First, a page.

Reviewby Rebecca Silverman,
Little Witch Academia
Episodes 14 - 25 Streaming
As Akko's quest for the remaining Words continues, bringing her closer to discovering the truth about her idol Shiny Chariot, a new teacher arrives at Luna Nova: Croix. Like Professor Ursula, Croix a former student of the academy, but her focus has switched to modernizing magic through technology. There's something sinister lurking behind her gadgetry, and as her past with Chariot becomes clearer, Akko will learn some things that may change her view of magic forever.
If the first half of Little Witch Academia was about introducing the colorful characters and the zany adventures of Akko, this second half tries to put all of that development to use through a culmination of the main story. Unlike the first thirteen episodes, these twelve follow a more consecutive plot, as Akko pursues her quest to recover all seven of the Words of magic and meet her long-lost idol, Shiny Chariot. That doesn't mean there aren't still plenty of crazy adventures and goofy moments, but the overall feel of this half is much more serious, with the future of magic at stake.
Although this new focus can make these episodes heavier, the series is still brisk and engaging. This is partly due to the ramped-up use of mythology – canny viewers will immediately notice that the new opening theme begins with the image of three girls linking arms to form a triskelion, a pre-Celtic symbol found all over the world as a mark of power. This joins with the repeated use of the numbers three, seven, and nine in the show – the triskelion is a three-armed symbol, there are seven lost Words represented visually as the Pleiades constellation, nine old witches gathered in the Forest of Arcturus, and ultimately seven witches arrive to stop Croix's plans when they go awry. This is an interesting shout-out to a variety of mythologies, from the notion of a trinity to the nine worlds linked by the Norse tree Yggdrasil to the repetition of the number in Shakespeare's Macbeth. All of these symbols add grounding to the show's world, even while it pits the old world of magic against modern technology – Croix's “Sorcery Solution System” seeks to wed apps and routers to traditional magic, and unlike in The irregular at magic high school, this isn't a happy marriage. Croix's inability to appreciate the true form of the Triskelion feels like a direct stab at the difficulties of combining two worlds.
Despite this more in-depth use of mythological symbols and events (like the Wild Hunt), this half of the show plays out more like a traditional magical girl series, despite the fact that Akko and her friends are magic-using girls rather than actual magical girls. Croix's appearance and her use of evil pixel monsters gives the series a monster-of-the-week flavor, and her ultimate plan is something right out of Sailor Moon's Dark Kingdom. The source of her motivations in jealousy calls back to tried-and-true shoujo themes, where the “bad girl” character is typically overwhelmed by her envy of the protagonist. Regardless of how Croix and Chariot's relationship turns out, Akko's gung-ho nature has allowed her to bridge the gap with Diana over time, and her pure love of all things magical is ultimately why she was chosen to recover the Words.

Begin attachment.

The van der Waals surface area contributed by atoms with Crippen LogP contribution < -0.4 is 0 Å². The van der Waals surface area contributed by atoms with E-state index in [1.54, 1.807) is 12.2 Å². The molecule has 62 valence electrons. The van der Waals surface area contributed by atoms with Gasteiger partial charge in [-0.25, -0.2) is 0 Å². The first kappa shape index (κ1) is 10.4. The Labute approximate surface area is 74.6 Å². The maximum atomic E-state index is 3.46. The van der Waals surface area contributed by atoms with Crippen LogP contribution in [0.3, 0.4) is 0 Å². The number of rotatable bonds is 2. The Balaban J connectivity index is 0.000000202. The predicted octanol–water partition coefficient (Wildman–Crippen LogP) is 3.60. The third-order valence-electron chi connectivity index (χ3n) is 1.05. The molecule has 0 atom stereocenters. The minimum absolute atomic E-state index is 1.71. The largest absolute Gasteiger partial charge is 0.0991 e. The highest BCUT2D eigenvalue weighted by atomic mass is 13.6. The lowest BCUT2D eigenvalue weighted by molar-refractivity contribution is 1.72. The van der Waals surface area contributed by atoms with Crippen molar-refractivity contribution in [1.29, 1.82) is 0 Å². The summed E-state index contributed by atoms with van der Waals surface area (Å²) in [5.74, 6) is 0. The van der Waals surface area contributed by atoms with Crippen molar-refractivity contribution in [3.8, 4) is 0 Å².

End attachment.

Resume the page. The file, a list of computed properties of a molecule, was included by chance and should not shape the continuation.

This leads to the theme of working together, which is also fairly typical for this sort of show. Little Witch Academia does a good job of keeping things from getting corny, however, and Akko's infectious happiness works its own magic unobtrusively. We see this best in the character of Andrew, who moves quickly from “fascinated by” to “crushing on” Akko. Although he plays a fairly minimal role, his actions and words prove that he's really taking in her perspective and beginning to realize that life does not have to go as he assumed. Diana learns this lesson from Akko too, and while her basic personality never changes from being the cool older girl, she allows herself to once again learn to love what she does. This sets Diana apart from the majority of mean girl characters, as she comes to understand her own problems and recognize her role in perpetuating them.
Ursula/Chariot is probably the most difficult character in this second half. The too-obvious parallels between her and Akko don't help, but more at issue is the way she goes from being a strong character in hiding to a wounded character who's barely able to cope. While it makes sense, and she still gets her moments to save the day, her inability to be honest with Akko causes quite a few of the plot's problems. There's a strong likelihood that this is all in service of showing us that Akko doesn't actually need her hero to be perfect, but something about the character just doesn't quite work. The same can be said for her English voice provided by Alexis Nichols, who does a wonderful job as Professor Ursula but doesn't quite bring the same game to her Chariot scenes. Both Ursula and Chariot do steal the show whenever she's charging into battle, providing some of the most impressive sequences of animation.
Little Witch Academia's second half isn't quite as delightful as its first, but it's still a truly excellent show. Despite Croix's monster-of-the-week patterns and the heavy-handed parallels between Croix/Chariot and Diana/Akko, the series still manages to be consistently entertaining. With its well-constructed world and fun characters, as well as its interesting use of mythologies, this is a series well worth watching to the end.
Overall (dub) : A-
Overall (sub) : A-
Story : B+
Animation : A
Art : A
Music : A-
+ Great characters, engaging plotline, beautiful art and animation, nice use of multiple mythologies
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